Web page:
Borderline. Feels Like I’m Going To Lose My Mind.
Nim’s Island / Agent Bedhead
Film Reviews | April 4, 2008 | Comments ()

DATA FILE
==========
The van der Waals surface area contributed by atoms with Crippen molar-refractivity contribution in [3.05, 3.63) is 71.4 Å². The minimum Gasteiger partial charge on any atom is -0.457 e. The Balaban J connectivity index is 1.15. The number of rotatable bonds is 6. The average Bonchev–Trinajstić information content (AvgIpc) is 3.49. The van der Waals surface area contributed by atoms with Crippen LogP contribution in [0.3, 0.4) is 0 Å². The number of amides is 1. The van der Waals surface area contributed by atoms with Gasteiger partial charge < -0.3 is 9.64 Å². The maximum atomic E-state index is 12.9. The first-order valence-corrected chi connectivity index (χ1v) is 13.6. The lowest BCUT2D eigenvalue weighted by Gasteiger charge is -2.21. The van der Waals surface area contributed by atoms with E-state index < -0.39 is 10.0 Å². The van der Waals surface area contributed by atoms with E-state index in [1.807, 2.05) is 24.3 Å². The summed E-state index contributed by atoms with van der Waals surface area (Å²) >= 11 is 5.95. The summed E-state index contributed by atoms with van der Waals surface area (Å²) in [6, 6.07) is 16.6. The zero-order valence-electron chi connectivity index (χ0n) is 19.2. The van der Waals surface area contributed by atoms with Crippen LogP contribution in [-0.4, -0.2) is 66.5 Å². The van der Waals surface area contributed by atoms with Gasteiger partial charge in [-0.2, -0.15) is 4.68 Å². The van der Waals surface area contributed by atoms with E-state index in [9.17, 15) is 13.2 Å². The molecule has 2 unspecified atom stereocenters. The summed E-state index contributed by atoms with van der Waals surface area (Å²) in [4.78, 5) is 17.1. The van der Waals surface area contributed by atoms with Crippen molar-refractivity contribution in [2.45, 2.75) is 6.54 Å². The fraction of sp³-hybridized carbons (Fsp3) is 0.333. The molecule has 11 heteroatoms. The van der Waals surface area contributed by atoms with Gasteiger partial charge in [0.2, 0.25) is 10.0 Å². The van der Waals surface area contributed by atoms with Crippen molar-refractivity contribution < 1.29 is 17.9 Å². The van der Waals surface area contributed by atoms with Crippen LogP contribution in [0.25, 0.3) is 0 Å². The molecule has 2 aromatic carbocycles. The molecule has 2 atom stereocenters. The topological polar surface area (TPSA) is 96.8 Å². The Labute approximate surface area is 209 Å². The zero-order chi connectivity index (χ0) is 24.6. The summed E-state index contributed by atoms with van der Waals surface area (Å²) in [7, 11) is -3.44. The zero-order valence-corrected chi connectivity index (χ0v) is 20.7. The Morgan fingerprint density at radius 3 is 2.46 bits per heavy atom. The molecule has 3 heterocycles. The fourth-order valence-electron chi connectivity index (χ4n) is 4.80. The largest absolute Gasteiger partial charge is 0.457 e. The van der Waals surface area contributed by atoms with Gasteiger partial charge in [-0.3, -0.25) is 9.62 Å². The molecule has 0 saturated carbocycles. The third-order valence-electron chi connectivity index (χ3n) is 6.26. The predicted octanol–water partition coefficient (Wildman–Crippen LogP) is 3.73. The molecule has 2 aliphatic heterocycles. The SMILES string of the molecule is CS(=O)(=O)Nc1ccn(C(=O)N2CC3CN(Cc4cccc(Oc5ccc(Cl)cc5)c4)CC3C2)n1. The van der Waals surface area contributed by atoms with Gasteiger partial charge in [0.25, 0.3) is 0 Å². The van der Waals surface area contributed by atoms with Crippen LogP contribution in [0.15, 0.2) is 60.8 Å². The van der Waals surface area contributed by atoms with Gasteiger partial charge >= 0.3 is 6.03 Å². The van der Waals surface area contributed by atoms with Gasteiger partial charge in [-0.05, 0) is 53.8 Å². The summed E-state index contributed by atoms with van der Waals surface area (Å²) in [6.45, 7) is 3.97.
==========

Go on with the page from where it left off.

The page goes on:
As a parent, I find it difficult to really dislike a film that is geared towards young girls and doesn’t feature its female protagonists wearing revealing clothing while applying impossibly shiny lip gloss and chatting on their cell phones. So, although Nim’s Island is a tediously paced affair involving a trio of main characters who spend most of their onscreen time trying to find each other, this children’s film does have its merits. As an adaptation of Wendy Orr’s novel, Nim’s Island reels in more pluses than minuses for its portrayal of an intrepid young heroine, Nim (Abigail Breslin), who teaches a thing or two to the hero of her own favorite series of adventure novels. Surprisingly, Breslin has yet to descend into the state of impossible cuteness that seems to arrive when childhood stars approach the state of overexposure. Here, Breslin gives an understated performance and copes well with a pretty lame script that consists of voiceovers, emails, and the unintelligible dialogue of Gerard Butler. Of course, the last time we saw Butler was as an Irishman with an unmistakeably Scottish burr in P.S. I Love You, in which he largely dwelled within the imagination of his manlier-than-thou widow. This time around, things haven’t changed much, despite a genre switch, for in Nim’s Island the actor’s Scottish accent remains firmly in guttero (made up word!) as he takes on dual roles, one of which is a fictional character who inhabits a disturbingly large portion of his creator’s imagination.